Press Release Issued 18th April 2018
The Greater Manchester Law Centre, Disabled People Against the Cuts, Acorn Tenants’ Union, Unite Community Union and the Greater Manchester Coalition of Disabled People carried out a day of action in Manchester city centre today, demanding that no one faces eviction as a result of delays to Universal Credit payments.
“People are facing eviction because of the Universal Credit roll-out. We have come together today to demand that no one face eviction, to demand the protection of housing rights, and to condemn such treatment of disabled and vulnerable people” says Ann Icehouse, member of Acorn Tenants’ Union.
The groups assembled on St Peter’s Square to chalk demands and slogans on the ground. The action drew to a close at around 2pm when they delivered an open letter to Manchester City Council.
Universal Credit roll-out
Universal Credit is a new system that will merge many types of benefits into one single payment. It has faced high-profile criticism, particularly for its effect on housing rights, evictions and homelessness. After its rollout in Manchester, it was reported that more than 80% of claimants in some housing associations are falling behind with rent because of delays in receiving their payments. Studies in London found that 36% of those moving on to Universal Credit failed to pay rent at all in their first week, and 70% of council tenants were in arrears by February 2018.
“The end of social security”
Disabled People Against the Cuts (DPAC) campaign for justice and human rights for disabled people.
“We demand that no-one faces eviction as a result of Universal Credit payment delays, but we also call for the government to stop and scrap the system” says Rick Burgess of DPAC. “The purpose of the Universal Credit scheme is to end social security in the UK and replace it with a system of state control of people in poverty, a sort of shadow penal system of sanctions and medical abuse that would make George Orwell spin in his grave”.
DPAC groups across the country have been calling for the government to “Stop and Scrap Universal Credit”, with protests in London, Sheffield, Birmingham and other cities.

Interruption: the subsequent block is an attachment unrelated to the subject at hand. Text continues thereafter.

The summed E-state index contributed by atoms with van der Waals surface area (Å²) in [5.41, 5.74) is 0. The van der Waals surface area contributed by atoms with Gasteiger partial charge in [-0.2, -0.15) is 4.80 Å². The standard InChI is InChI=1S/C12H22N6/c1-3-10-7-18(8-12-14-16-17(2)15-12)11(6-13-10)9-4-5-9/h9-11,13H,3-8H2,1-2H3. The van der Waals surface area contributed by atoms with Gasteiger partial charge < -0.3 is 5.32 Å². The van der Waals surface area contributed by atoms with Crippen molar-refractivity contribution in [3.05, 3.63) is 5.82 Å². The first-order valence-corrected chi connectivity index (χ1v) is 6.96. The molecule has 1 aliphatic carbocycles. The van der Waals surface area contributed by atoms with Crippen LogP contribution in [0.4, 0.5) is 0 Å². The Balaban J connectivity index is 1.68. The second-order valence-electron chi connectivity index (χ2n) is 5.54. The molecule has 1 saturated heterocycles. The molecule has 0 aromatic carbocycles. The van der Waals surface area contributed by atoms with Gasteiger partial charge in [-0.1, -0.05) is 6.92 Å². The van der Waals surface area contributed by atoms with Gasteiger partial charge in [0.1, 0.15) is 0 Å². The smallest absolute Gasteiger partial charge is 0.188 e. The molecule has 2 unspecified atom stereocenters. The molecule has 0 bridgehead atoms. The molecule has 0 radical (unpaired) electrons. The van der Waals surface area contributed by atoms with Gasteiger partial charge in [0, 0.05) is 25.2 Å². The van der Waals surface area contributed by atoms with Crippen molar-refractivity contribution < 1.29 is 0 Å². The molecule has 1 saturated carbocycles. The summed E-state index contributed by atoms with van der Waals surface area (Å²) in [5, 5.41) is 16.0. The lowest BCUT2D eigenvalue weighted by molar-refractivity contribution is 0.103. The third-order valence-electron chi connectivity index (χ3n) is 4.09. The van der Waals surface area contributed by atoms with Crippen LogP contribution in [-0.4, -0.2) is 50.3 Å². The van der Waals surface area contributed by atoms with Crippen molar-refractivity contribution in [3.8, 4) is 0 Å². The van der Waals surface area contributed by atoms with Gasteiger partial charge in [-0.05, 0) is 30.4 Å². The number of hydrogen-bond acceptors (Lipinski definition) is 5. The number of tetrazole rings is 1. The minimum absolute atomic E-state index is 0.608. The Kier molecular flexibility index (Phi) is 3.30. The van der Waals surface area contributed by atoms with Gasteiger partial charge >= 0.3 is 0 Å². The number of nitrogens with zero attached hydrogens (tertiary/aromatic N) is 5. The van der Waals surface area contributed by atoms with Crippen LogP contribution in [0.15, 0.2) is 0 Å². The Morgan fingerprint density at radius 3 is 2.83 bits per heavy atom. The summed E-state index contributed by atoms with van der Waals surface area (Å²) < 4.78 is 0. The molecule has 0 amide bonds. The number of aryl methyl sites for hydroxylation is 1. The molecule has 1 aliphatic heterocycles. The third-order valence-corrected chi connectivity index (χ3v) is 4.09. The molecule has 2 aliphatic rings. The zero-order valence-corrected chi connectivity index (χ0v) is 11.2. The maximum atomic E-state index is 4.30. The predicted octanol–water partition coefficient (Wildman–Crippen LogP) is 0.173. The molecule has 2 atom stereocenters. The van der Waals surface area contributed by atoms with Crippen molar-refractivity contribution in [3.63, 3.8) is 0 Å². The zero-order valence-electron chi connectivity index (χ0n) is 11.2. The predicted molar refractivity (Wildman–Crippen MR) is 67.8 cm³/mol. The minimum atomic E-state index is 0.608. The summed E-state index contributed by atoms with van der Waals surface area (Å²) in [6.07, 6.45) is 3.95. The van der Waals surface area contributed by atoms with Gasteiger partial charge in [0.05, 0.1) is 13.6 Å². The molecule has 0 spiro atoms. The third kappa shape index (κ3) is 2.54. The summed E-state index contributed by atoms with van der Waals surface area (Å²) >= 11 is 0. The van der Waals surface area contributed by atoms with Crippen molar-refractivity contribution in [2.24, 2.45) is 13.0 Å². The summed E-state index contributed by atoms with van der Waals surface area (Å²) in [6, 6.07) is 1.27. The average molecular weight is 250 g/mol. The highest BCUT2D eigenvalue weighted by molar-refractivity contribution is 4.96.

Access to justice
The Greater Manchester Law Centre (GMLC) provides free legal advice and representation. “Since opening at the end of 2016, we have won back over half a million pounds for disabled claimants, including those struggling with Universal Credit, but these people should never have been denied benefits in the first place” says GMLC Supervising Solicitors Ngaryan Li. “Many people needlessly suffer if they cannot access free legal services to help them to appeal”.
This day of action coincides with the Vigil for Justice to be held in London outside the Ministry of Justice. The vigil was called by the Justice Alliance with the support of many law firms, to warn that “too many people are… unable to secure legal representation, seek legal advice or afford to take legal action”.
Support from Greater Manchester Mayor Andy Burnham
Acorn tenants’ union launched in Manchester in January this year. They organise communities to improve renters’ conditions and to tackle poverty. In March 2018, Greater Manchester Mayor Andy Burnham committed to join Acorn’s campaign against Universal Credit-based evictions and stated that “people have a right to safe, decent and affordable homes”.
Jim McMahon, MP for Oldham West and Royton, previously read from GMLC’s statement in Parliament opposing the Universal Credit roll-out, saying that the government had “gone too far”.
“We stand in solidarity with other organisations”
Unite Community Manchester support the demand for no evictions. The Greater Manchester Coalition of Disabled People, an organisation run by disabled people to campaign for rights and inclusion, said “many of our members have been adversely affected by delays, benefit reductions and stress relating to Universal Credit processes, resulting in them being threatened with eviction and forced on to the poverty line”.
“We stand in solidarity with other organisations who are rightly campaigning to protect disabled people from being evicted”.
The Greater Manchester Law Centre provides free, face to face and independent legal advice and representation for the people of Greater Manchester, as well as being a campaign for justice and properly funded legal aid.
Contact: Roz Burgin, Greater Manchester Law Centre email@example.com Tel: 0161 769 2244
Facebook: Facebook.com/gmlawcentre Twitter: @gmlawcentre
Registered Charity Number 1170317 Registered Company 09698401
The Greater Manchester Law Centre is a member of the Law Centres Network, www.lawcentres.org.uk.
80% of claimants in some housing associations falling behind with rent because of delays
36% of those moving on to Universal Credit failed to pay rent at all in their first week
70% of council tenants were in arrears by February 2018 http://www.bbc.co.uk/news/uk-england-london-43226487
Benefit sanctions: Britain’s secret penal system https://www.crimeandjustice.org.uk/resources/benefit-sanctions-britains-secret-penal-system
Medical assessments in PIP and ESA claims
Vigil for justice to be held https://www.newlawjournal.co.uk/content/vigil-justice-be-held
Andy Burnham joins Acorn’s campaign
Jim McMahon MP’s Universal Credit statement https://www.gmlaw.org.uk/2017/10/19/breaking-greater- manchester-law-centre-statement-in-parliament/